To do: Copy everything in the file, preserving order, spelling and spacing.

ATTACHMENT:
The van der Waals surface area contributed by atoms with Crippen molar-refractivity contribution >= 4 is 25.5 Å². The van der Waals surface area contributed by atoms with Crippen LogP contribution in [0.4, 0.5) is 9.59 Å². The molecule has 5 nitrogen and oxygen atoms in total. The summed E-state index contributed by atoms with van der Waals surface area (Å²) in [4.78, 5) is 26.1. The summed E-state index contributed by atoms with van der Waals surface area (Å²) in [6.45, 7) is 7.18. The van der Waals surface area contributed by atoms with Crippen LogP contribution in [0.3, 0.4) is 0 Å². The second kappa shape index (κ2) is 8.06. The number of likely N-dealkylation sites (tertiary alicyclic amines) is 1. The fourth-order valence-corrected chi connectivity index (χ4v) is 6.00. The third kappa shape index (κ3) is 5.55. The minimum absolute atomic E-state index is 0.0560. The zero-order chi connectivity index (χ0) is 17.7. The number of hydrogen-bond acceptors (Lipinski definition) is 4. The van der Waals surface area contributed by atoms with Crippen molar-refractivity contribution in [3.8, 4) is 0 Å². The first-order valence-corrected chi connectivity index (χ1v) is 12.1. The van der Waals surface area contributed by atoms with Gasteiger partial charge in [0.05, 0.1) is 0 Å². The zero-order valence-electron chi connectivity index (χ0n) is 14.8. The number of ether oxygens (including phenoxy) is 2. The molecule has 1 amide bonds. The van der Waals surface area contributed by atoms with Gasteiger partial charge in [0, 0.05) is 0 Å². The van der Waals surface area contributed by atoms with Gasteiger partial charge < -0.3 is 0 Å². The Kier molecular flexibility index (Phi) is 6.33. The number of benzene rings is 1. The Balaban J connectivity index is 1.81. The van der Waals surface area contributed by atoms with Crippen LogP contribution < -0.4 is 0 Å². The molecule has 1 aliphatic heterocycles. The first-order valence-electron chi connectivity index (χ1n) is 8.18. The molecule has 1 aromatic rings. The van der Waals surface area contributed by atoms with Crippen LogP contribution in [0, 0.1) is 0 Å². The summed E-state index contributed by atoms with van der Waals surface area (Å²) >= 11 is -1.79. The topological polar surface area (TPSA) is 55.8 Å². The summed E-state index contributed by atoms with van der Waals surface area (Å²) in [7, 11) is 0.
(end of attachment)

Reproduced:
The van der Waals surface area contributed by atoms with Crippen molar-refractivity contribution >= 4 is 25.5 Å². The van der Waals surface area contributed by atoms with Crippen LogP contribution in [0.4, 0.5) is 9.59 Å². The molecule has 5 nitrogen and oxygen atoms in total. The summed E-state index contributed by atoms with van der Waals surface area (Å²) in [4.78, 5) is 26.1. The summed E-state index contributed by atoms with van der Waals surface area (Å²) in [6.45, 7) is 7.18. The van der Waals surface area contributed by atoms with Crippen LogP contribution in [0.3, 0.4) is 0 Å². The second kappa shape index (κ2) is 8.06. The number of likely N-dealkylation sites (tertiary alicyclic amines) is 1. The fourth-order valence-corrected chi connectivity index (χ4v) is 6.00. The third kappa shape index (κ3) is 5.55. The minimum absolute atomic E-state index is 0.0560. The zero-order chi connectivity index (χ0) is 17.7. The number of hydrogen-bond acceptors (Lipinski definition) is 4. The van der Waals surface area contributed by atoms with Crippen molar-refractivity contribution in [3.8, 4) is 0 Å². The first-order valence-corrected chi connectivity index (χ1v) is 12.1. The van der Waals surface area contributed by atoms with Gasteiger partial charge in [0.05, 0.1) is 0 Å². The zero-order valence-electron chi connectivity index (χ0n) is 14.8. The number of ether oxygens (including phenoxy) is 2. The molecule has 1 amide bonds. The van der Waals surface area contributed by atoms with Gasteiger partial charge in [0, 0.05) is 0 Å². The van der Waals surface area contributed by atoms with Gasteiger partial charge < -0.3 is 0 Å². The Kier molecular flexibility index (Phi) is 6.33. The number of benzene rings is 1. The Balaban J connectivity index is 1.81. The van der Waals surface area contributed by atoms with Crippen LogP contribution < -0.4 is 0 Å². The molecule has 1 aliphatic heterocycles. The first-order valence-electron chi connectivity index (χ1n) is 8.18. The molecule has 1 aromatic rings. The van der Waals surface area contributed by atoms with Crippen LogP contribution in [0, 0.1) is 0 Å². The summed E-state index contributed by atoms with van der Waals surface area (Å²) >= 11 is -1.79. The topological polar surface area (TPSA) is 55.8 Å². The summed E-state index contributed by atoms with van der Waals surface area (Å²) in [7, 11) is 0.